We began with 1,704,166 heterozygote SNPs and filtered out 149,996 (8.8%) SNPs with inherent bias. Next, we eliminated SNPs that were not bound by any TF or associated with any HM in any dataset (see Additional file 1: Supplemental Methods S.1.1, S.1.2 and Additional file 3: Table S2 for details). After applying these filters, 94,519 heterozygote SNPs remained. These 94,519 SNPs were then analyzed by iASeq.
A simulation study
Before we apply iASeq to the real data, we first tested its performance in simulations that took into account real data characteristics. Our simulations kept the same design as the real GM12878 ChIP-seq data, with the same number of datasets and the same number of replicates within each dataset, except that the genomic DNA sample was not used here since we knew the truth in the simulations and did not need genomic DNA as a control for potential bias. To create the simulation data, we first applied iASeq to the real GM12878 data to identify 86,353 SNPs that were not skewed in any dataset using Pr(ai=0|Xi,Ni,Π,V,W)>0.5 as cutoff. To mimic the real background noise, these SNPs were resampled by a bootstrap procedure to create the background SNPs in the simulations, and we kept the read counts (xidj,nidj) of each background SNP as is in the simulated data. Next, we simulated ASB SNPs and added them to the background. Simulations were carried out under two different scenarios (Figure 2).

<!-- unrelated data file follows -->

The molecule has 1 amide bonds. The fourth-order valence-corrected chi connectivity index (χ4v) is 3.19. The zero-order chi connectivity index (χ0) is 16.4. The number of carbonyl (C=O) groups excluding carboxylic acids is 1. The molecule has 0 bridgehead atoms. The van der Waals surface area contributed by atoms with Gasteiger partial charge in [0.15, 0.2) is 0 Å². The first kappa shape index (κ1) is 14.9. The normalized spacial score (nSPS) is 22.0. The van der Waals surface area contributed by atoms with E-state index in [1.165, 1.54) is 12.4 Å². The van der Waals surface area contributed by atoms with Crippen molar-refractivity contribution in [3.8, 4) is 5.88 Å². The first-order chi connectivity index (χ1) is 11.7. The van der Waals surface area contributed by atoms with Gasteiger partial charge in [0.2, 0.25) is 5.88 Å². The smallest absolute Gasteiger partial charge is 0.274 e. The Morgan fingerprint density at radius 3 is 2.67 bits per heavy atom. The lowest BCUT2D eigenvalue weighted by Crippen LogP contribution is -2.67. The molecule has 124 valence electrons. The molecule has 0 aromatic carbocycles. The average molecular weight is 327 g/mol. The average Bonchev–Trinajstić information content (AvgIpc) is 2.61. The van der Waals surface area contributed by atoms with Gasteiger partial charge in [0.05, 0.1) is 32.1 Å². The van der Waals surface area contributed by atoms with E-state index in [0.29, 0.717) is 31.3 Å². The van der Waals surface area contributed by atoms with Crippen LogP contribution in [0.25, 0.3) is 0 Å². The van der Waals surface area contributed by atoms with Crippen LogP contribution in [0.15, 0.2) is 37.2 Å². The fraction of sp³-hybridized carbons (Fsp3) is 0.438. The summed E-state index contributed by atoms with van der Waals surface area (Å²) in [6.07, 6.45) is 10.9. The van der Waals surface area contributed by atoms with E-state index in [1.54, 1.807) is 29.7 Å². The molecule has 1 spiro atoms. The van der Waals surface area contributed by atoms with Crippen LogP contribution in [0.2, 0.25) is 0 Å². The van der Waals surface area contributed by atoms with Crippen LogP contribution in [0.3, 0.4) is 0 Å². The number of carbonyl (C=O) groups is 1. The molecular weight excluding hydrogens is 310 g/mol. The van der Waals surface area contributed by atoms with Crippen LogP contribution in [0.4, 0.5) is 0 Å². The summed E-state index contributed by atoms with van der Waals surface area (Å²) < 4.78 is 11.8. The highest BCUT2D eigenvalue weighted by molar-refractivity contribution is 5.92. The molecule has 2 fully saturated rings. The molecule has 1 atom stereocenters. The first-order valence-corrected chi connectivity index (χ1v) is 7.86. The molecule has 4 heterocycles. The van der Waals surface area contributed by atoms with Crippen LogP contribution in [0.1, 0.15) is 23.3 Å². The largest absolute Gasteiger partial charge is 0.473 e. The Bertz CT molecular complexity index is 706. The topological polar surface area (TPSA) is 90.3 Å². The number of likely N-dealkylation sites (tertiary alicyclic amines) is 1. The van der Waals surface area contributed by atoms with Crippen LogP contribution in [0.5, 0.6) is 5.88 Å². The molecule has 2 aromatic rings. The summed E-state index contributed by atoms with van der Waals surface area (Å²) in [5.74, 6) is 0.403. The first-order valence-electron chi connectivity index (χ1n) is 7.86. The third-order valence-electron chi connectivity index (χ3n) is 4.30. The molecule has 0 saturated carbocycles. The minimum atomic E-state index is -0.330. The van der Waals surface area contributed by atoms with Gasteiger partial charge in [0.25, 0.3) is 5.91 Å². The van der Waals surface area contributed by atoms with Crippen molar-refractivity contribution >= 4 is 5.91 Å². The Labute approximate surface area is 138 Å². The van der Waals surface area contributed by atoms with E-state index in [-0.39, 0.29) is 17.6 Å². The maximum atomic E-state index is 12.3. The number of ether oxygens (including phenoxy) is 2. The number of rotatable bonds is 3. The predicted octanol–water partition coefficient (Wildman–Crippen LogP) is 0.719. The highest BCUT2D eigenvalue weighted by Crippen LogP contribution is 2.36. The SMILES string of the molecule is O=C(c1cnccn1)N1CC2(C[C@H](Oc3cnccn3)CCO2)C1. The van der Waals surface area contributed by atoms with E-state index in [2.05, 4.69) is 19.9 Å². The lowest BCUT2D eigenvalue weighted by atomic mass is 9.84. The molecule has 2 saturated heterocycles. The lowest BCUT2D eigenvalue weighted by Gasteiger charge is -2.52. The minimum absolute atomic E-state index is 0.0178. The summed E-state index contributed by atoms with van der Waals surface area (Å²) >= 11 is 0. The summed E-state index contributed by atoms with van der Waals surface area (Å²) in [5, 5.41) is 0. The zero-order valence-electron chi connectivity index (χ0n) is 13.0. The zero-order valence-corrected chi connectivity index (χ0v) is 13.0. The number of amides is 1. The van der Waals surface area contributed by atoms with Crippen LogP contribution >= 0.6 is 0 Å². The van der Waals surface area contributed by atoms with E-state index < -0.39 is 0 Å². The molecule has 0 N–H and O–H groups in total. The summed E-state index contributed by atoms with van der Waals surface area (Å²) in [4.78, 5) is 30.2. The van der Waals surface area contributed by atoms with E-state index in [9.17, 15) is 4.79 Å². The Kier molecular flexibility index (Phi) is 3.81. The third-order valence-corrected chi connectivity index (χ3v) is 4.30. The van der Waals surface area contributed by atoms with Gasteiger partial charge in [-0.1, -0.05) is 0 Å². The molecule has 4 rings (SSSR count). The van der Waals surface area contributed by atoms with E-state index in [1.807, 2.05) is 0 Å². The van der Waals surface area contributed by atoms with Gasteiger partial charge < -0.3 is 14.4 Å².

Scenario 1: Two types of ASB SNPs (classes 1 and 2) were created in addition to the background SNPs (class 0). The SNP number for class 0, 1, and 2 was 85,069, 4,725 and 4,725 respectively. Thus the true Πkfor the three classes was 0.90, 0.05 and 0.05 respectively. SNPs in class 1 were SR in datasets 1 to 30 (i.e., their bid=1 for d=1,⋯,30). SNPs in class 2 were SN in datasets 1 to 30 (i.e., cid=1 for d=1,⋯,30). In datasets 31 to 40, no SNPs had allelic imbalance. Class 2 can be viewed as the mirror image of class 1. This symmetric design reflects the symmetry of allele-specificity, that is, the skewing to the reference allele and to the non-reference allele is approximately symmetric. The class abundance (0.90,0.05,0.05) roughly matched the abundance observed in the analysis of real GM12878 data.